Last Sunday’s Santa Rosa Symphony concert featured two elegant and refined guests: music director candidate Andrew Grams and pianist Stewart Goodyear. Both displayed dazzling technique and consummate artistry, but Goodyear was the more consistent of the two.
Some of Grams’s inconsistency may have stemmed from his chosen repertoire. According to Symphony staff, each of the conductor candidates (Grams is the third of five) chooses his or her own repertoire, with the exception of the piano concerto. The only requirement is that at least one of the pieces needs to be “modern,” i.e., written after 1900. The previous two candidates chose works written within the last 20 years, but Grams played it safe by selecting Rachmaninoff’s Symphonic Dances, which hails from 1940 but is unabashedly Romantic. Grams’ other selections were Berlioz’s rarely performed King Lear overture and an orchestrated version of Debussy’s piano classic, “Clair de Lune.”
The choice of the King Lear overture was particularly unfortunate. In introducing the piece, Grams said that it “gets programmed rarely — and you’re about to find out why.” And indeed, there isn’t much to it. Grams asserted that the music “sounds like it would be from a mad king,” but to contemporary ears, it sounds pretty tame, almost like a Rossini overture. The musicians played well, and Grams conducted solidly, but there was no kindling to ignite.
In contrast, the subsequent Ravel concerto (the one for two hands) was crackling within seconds. Goodyear is a self-effacing pianist who plays it straight, but the sounds coming from his fingers are incendiary. His technique is dazzling, his rhythmic sense is infallible, and the speed with which he traverses the fingerboard is astonishing.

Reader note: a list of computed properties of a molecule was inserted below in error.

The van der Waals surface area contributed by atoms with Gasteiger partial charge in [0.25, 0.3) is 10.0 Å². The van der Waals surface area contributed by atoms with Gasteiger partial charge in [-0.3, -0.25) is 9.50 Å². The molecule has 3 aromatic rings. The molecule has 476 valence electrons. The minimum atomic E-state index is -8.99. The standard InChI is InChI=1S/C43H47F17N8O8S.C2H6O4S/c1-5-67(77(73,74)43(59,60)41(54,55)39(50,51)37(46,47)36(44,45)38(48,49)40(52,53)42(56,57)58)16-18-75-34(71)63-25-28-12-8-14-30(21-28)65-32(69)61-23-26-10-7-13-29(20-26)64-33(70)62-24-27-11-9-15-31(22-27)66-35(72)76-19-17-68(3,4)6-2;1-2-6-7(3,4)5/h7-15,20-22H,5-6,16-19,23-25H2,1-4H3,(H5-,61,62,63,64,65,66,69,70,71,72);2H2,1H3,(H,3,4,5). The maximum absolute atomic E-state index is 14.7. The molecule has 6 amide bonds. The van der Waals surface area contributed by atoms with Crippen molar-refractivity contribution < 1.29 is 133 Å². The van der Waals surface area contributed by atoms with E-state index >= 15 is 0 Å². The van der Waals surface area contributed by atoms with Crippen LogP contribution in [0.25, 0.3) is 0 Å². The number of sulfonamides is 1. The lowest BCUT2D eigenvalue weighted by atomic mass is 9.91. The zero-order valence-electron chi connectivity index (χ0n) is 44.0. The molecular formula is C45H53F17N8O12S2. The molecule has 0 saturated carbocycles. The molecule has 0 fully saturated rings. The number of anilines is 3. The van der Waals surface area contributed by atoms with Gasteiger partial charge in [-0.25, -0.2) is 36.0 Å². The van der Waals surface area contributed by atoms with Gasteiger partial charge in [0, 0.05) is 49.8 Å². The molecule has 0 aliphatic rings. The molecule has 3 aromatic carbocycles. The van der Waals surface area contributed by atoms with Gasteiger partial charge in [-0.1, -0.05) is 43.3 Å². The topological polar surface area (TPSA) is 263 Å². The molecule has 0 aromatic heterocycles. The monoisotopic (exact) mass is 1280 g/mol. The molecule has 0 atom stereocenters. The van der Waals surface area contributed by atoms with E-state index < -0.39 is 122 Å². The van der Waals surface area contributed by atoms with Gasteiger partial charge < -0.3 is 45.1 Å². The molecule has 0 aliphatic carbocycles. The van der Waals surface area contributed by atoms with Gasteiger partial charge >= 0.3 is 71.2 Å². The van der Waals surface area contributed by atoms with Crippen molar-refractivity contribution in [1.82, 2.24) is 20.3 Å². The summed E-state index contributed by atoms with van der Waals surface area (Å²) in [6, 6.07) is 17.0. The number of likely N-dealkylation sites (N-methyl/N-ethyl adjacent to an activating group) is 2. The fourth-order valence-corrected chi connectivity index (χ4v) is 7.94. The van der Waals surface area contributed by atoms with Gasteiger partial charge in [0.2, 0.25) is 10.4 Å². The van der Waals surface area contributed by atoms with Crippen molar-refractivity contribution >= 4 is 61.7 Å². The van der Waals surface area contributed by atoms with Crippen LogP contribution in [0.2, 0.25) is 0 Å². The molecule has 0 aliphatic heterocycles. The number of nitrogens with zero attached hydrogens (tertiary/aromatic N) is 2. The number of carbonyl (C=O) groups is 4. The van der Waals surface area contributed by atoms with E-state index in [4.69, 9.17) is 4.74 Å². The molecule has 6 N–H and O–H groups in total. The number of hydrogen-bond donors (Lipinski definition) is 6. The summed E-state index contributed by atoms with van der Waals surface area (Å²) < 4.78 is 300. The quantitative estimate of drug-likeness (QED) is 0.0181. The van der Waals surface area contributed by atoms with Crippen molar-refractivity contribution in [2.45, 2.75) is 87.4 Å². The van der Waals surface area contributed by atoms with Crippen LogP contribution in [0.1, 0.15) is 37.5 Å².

The first movement of Ravel’s concerto sounds like a French version of Gershwin’s Rhapsody in Blue, with some nearly identical phrases. Goodyear slid right into his part, balancing well with the orchestra while bringing out the syncopation. He likewise eased into the second movement, playing his simple but evocative part with great sensitivity. His playing was so peaceful and tranquil that it got everyone’s attention, and a sustained hush descended on the audience.
Goodyear broke the silence with a relentless perpetuum mobile in the Vivace finale. He played with tremendous energy, but was always in control and delightfully expressive. Grams and the orchestra matched him note for note, including a torrid bassoon solo.
After intermission, the attention was once again on Grams, who had arranged the orchestra in a somewhat unusual pattern of first violins, cellos, and basses on stage right, with violas and second violins on stage left. The arrangement gave the orchestra a deeper sound, but it was often difficult to hear the violas.
The Symphonic Dances is one of Rachmaninoff’s best works and it’s hard to forget. The driving rhythms and descending triplets in the opening bars become etched in the brain as Rachmaninoff restates, develops, and expands upon them. Grams was precise in cueing entrances, and he paced the first movement exquisitely, the gradual build-up at the outset resolving into a thundering fortissimo.
Grams’s beat is easy to follow. His left and right hands function independently, allowing him to add expressive effects with his left. He used every square inch of the podium as he addressed the different sections of the orchestra.
Despite all that, Grams’s head often seemed to be buried in his score, detracting from full engagement with the orchestra. All the tempi and dynamics were there, but there were few sparks and not much forward momentum.
Thankfully, momentum arrived in the finale. Here Rachmaninoff displays his skill as an orchestrator, and the musicians proved equal to the task, negotiating the tricky rhythms and rapidly changing instrumentation with ease. Grams led them flawlessly and spiritedly.
Another odd repertoire choice ended the concert as a kind of encore: André Caplet’s orchestration of Debussy’s beloved piano piece, “Clair de Lune” (Moonlight). Here Grams was in his wheelhouse, evoking lush sound from the orchestra with grace and confidence.